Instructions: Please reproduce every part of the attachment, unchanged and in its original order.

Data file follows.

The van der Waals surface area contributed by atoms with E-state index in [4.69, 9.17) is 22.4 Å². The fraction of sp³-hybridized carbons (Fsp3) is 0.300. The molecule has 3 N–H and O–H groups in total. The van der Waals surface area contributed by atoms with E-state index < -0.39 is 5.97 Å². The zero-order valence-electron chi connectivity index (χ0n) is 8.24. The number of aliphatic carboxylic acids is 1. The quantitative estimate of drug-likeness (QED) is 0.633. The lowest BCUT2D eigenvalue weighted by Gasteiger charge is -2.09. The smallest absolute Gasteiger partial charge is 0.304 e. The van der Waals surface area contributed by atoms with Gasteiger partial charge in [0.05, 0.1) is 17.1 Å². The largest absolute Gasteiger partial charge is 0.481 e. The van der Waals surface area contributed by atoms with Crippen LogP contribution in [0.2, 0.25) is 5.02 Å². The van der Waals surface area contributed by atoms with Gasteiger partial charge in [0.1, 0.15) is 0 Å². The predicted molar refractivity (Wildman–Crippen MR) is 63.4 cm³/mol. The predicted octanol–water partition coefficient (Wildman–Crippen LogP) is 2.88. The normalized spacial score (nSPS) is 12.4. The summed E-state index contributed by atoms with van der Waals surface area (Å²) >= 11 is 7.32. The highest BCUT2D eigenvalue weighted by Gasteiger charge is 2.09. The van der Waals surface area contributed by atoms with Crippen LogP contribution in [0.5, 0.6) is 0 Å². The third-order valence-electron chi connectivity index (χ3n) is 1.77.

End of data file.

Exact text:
The van der Waals surface area contributed by atoms with E-state index in [4.69, 9.17) is 22.4 Å². The fraction of sp³-hybridized carbons (Fsp3) is 0.300. The molecule has 3 N–H and O–H groups in total. The van der Waals surface area contributed by atoms with E-state index < -0.39 is 5.97 Å². The zero-order valence-electron chi connectivity index (χ0n) is 8.24. The number of aliphatic carboxylic acids is 1. The quantitative estimate of drug-likeness (QED) is 0.633. The lowest BCUT2D eigenvalue weighted by Gasteiger charge is -2.09. The smallest absolute Gasteiger partial charge is 0.304 e. The van der Waals surface area contributed by atoms with Gasteiger partial charge in [0.05, 0.1) is 17.1 Å². The largest absolute Gasteiger partial charge is 0.481 e. The van der Waals surface area contributed by atoms with Crippen LogP contribution in [0.2, 0.25) is 5.02 Å². The van der Waals surface area contributed by atoms with Gasteiger partial charge in [0.1, 0.15) is 0 Å². The predicted molar refractivity (Wildman–Crippen MR) is 63.4 cm³/mol. The predicted octanol–water partition coefficient (Wildman–Crippen LogP) is 2.88. The normalized spacial score (nSPS) is 12.4. The summed E-state index contributed by atoms with van der Waals surface area (Å²) >= 11 is 7.32. The highest BCUT2D eigenvalue weighted by Gasteiger charge is 2.09. The van der Waals surface area contributed by atoms with Crippen LogP contribution in [0.5, 0.6) is 0 Å². The third-order valence-electron chi connectivity index (χ3n) is 1.77.